Violence Against Women by the Army Personnel

8 Pages Posted: 10 Apr 2020

See all articles by Rishika Arora

Rishika Arora

Delhi High Court - Law Researcher under Honourable Ms. Justice Indermeet Kaur Kochhar

Iyina Grover

eMinds Legal LLP - Associate Advocate

Date Written: December 30, 2019


Protectors or predators? Guardians of the Nation or devils outraging a women’s modesty? The very simple question being asked here is how often in lieu of construction of National Security the protectors turn into predators? How does sexual desire get channelized into construction of National security? Do the gruesome acts of that of rapeand other hideous crime conducted on the ‘No Man’s Land’ justify as an immunity? And ironically, the most respected troop of the nation are the one traumatizing the women of the.As one rightly announces, atrocities against women, it not only exists within the boundaries of the nation rather it is in its most brutal form in the ‘disturbed area’ and that too in its most brutal form. The most heinous crimes are committed where the state boundaries end. Vulnerability of the she-gender: is like being in a constant state of war fighting for the very basic rights of being a human and not just rights as a women, be it within the borders or beyond and not being confined to any cultural boundaries. Crime against women is like being in an existing state of war against humanity and will prolong if necessary steps aren’t taken. These can be clubbed in specific different spheres, and it ranges from acts of sexual violence, forced prostitution, of all cross border trafficking and murder.

In areas such as Manipur, Guwahati , Assam , Jammu and Kashmir which fall under the category of ‘disturbed areas’, the cry of the physically weaker section of the society goes unheard to the extent that they have to initiate the walk of shame by stripping down their clothes to get the inconsiderate audience, the media, the unsympathetic government and even the judicial authority to hear them. Such immunities to the men in uniform raise the question as to whether the society will ever emerge to be an egalitarian one. Manorma rape case in Manipur (2004), Khairlanji rapes and killings (2006), Shopian Kashmir rape case (2009) aggravated sexual violence in Guwahati (2012) and the incident as that of Delhi gang rape case; shifted the focus to re-evaluating and reframing protection of women under the present law based on recommendations from Justice Verma Committee, which was constituted to look into possible amendments of the Criminal Law within the State.

While the Verma committee called for a review to AFSPA (Armed forces special protection Act). It noted that “impunity for systematic or isolated sexual violence in the process of internal security duties is being legitimised by the AFSPA” and “women in conflict areas are entitled to all the security and dignity that is afforded to citizens in any other part of our country”. While the central committee adopted all the recommendations of the subsequent anti-rape bill, it left out those about AFSPA. Though India is a signatory to many international Conventions on issues of human rights and conflict agenda, such as the Geneva Convention and CEDAW (The Conventions on the Elimination of All Forms of Discrimination against Women, the ground reality remains is different due to poor implementation of the international standard protecting women in armed conflict situation.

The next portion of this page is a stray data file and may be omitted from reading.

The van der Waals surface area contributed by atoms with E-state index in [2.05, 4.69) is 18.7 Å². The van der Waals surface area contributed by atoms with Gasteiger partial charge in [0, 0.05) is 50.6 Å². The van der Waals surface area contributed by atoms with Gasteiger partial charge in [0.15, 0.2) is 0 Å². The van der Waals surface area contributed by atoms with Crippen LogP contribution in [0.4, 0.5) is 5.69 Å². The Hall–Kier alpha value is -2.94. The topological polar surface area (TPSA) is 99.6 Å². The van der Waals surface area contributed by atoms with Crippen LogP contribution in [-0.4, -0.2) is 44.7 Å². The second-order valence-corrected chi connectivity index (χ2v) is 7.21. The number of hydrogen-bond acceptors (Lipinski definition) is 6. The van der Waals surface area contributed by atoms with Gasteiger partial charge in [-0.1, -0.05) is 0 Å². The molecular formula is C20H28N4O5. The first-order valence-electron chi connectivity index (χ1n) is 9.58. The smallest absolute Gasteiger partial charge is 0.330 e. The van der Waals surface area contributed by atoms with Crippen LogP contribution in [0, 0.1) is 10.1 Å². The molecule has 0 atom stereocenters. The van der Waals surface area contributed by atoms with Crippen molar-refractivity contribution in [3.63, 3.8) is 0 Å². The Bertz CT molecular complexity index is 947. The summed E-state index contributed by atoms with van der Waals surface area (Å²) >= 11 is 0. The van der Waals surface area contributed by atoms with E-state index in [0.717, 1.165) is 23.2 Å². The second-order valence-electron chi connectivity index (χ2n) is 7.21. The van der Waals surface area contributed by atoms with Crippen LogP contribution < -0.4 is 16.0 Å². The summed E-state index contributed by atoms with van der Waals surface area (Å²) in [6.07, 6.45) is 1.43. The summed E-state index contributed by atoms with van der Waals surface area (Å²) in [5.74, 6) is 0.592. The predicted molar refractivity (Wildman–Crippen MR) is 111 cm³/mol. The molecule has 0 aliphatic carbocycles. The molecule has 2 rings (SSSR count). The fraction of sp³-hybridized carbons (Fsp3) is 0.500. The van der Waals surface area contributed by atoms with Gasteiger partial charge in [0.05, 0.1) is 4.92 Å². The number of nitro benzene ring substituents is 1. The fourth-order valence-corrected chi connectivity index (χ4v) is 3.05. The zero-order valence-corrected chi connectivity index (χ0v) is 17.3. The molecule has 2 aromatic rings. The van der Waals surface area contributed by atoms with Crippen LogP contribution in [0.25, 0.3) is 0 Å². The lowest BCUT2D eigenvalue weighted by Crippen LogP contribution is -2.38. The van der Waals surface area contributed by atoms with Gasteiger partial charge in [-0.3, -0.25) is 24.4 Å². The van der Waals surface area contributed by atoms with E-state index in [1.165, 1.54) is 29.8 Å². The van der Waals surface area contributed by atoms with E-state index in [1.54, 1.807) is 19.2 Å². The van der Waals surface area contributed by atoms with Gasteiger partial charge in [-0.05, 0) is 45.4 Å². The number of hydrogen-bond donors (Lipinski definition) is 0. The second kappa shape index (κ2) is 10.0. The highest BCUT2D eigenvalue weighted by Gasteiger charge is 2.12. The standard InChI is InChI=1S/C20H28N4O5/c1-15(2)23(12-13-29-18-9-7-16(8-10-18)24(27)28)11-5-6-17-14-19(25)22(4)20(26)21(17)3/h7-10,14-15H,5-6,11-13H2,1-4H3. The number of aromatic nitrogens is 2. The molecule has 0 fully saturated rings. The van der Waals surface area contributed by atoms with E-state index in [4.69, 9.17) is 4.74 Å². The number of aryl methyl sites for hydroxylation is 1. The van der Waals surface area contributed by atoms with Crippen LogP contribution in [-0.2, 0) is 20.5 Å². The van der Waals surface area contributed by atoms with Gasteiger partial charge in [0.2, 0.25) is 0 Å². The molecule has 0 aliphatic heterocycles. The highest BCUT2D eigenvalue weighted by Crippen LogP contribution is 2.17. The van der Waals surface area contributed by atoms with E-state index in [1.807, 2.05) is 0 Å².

The armed personnel use various acts like AFSPA, Army’s Act, 1950, Disturbed Areas Act 1992, as appanage against the punishments which relate to the crimes they commit against civilians. Various provisions of AFSPA are inconsistent with the laws relating to violence against the women in the country. The AFSPA calls for a separate tribunal for the army. The crimes which fall out of their ‘call of duty’ such as rapes, sexual assault are to be tried by court martial and not by the ordinary criminal court. In the year 2016 and 2018 after the landmark judgments in Manipur Murder Case and in the case of death of three civilians in Shopian, Jammu and Kashmir respectively the Hon’ble Supreme Court of India held against the Army Personnel using excessive force and ended the impunity for the armed forces. It is only then that the 60 year old legislation again invoked sharp responses on the issue of immunity and the ‘Army Doctrine’.

The paper initially deals with giving the backdrop of the Indian society which still has a traditional patriarchal set up that influence the law of land as well. The paper further lays down the provisions of AFSPA digging its inconsistencies with the penal law of the country and also the international law. Suggestions have been put forward to lessen such crimes in the future. Demand for separate protocol for women who have been victims in the armed conflict has been put forward along with few basic suggestions of not providing any immunity for armed personnel for sexual offences. The social development of the nation depends on how secured an individual feels without having to worry about their gender.

Keywords: Army; AFSPA; Crime; Sexual offences; women

Suggested Citation

Arora, Rishika and Grover, Iyina, Violence Against Women by the Army Personnel (December 30, 2019). OIDA International Journal of Sustainable Development, Vol. 12, No. 12, pp. 11-18, 2019, Available at SSRN:

Rishika Arora (Contact Author)

Delhi High Court - Law Researcher under Honourable Ms. Justice Indermeet Kaur Kochhar ( email )

Sher Shah Road
India Gate
New Delhi, 110003

Iyina Grover

eMinds Legal LLP - Associate Advocate ( email )


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